- Ficus aurea, also known as the Florida Strangler Fig
- Ficus barbata, also known as the Bearded Fig
- Ficus benghalensis
- Ficus citrifolia
- Ficus craterostoma
- Ficus tinctoria
- Ficus macrophylla
- Ficus obliqua
- Ficus virens
- Ficus watkinsiana
They all share a common "strangling" growth habit that is found in many tropical forest species, particularly of the genus Ficus. This growth habit is an adaptation for growing in dark forests where the competition for light is intense. These plants begin life as epiphytes, when their seeds, often bird-dispersed, germinate in crevices atop other trees. These seedlings grow their roots downward and envelop the host tree while also growing upward to reach into the sunlight zone above the canopy.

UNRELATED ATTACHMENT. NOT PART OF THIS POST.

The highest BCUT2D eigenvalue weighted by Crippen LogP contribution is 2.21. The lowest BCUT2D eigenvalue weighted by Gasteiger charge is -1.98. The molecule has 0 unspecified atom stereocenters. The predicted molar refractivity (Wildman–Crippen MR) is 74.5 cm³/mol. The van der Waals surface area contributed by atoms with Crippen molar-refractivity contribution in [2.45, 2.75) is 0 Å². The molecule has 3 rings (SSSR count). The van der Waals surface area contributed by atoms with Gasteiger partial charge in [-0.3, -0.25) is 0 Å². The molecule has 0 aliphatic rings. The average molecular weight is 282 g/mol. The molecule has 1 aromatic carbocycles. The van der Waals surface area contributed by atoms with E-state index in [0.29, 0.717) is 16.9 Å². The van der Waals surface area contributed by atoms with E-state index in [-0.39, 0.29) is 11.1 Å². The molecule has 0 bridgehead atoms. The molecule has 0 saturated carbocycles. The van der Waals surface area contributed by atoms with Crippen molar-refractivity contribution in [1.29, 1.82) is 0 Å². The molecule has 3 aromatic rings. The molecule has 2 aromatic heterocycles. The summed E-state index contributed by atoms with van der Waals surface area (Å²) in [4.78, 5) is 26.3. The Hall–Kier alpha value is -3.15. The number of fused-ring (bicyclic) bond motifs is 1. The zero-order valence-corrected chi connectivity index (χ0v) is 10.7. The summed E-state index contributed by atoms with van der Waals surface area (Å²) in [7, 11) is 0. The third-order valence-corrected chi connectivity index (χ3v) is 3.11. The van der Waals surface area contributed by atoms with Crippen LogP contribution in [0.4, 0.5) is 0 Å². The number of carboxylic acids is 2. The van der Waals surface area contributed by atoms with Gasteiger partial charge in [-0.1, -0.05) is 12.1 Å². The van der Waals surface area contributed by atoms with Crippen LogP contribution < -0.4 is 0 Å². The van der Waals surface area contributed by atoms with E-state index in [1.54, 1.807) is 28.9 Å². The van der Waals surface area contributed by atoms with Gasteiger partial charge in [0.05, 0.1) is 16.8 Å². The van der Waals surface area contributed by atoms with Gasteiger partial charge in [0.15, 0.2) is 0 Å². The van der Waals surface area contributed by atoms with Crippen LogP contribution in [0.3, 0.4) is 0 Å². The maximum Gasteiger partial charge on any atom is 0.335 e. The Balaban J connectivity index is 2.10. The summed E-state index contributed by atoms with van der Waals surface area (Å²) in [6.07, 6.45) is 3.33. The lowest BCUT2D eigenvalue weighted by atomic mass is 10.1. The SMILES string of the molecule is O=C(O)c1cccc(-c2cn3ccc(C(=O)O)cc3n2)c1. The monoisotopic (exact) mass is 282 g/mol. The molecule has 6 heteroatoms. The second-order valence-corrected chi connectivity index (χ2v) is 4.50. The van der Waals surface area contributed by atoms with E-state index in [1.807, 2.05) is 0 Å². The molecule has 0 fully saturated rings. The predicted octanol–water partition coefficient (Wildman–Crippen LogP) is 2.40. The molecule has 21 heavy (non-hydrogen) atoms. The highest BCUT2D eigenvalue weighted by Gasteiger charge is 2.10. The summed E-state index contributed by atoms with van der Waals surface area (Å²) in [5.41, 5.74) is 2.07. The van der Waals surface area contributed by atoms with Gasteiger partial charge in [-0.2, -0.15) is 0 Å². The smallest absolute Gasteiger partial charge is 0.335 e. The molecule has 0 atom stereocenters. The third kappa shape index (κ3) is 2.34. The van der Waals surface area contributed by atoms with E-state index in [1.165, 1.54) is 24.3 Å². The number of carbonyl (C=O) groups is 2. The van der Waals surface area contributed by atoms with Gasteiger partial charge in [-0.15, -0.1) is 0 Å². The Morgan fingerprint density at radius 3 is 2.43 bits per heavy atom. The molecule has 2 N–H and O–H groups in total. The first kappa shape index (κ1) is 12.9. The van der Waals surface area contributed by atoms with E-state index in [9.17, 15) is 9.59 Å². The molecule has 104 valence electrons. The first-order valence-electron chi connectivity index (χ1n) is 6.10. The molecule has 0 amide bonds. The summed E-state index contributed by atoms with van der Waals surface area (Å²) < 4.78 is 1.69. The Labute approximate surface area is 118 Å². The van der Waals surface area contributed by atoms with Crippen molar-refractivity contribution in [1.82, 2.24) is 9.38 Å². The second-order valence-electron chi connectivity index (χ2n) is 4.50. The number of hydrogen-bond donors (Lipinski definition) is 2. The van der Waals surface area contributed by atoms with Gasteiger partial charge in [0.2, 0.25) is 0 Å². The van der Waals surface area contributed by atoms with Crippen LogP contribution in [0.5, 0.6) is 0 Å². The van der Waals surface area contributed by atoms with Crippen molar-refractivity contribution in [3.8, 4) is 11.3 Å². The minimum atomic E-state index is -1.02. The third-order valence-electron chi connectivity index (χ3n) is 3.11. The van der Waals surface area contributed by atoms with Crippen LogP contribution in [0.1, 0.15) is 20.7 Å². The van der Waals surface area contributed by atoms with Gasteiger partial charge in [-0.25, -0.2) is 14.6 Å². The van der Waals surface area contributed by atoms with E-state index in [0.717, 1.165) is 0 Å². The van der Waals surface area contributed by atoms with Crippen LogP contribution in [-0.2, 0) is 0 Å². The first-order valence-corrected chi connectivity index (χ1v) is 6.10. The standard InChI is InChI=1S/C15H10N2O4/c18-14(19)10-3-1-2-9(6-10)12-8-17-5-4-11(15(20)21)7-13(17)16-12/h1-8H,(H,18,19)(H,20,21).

An original support tree can sometimes die, so that the strangler fig becomes a "columnar tree" with a hollow central core.
|Wikimedia Commons has media related to: Strangler figs|
- The Tropical Rain Forest, including photos of strangler figs
- The Queen of Trees: Fig Trees—From the Sacred to the Strangler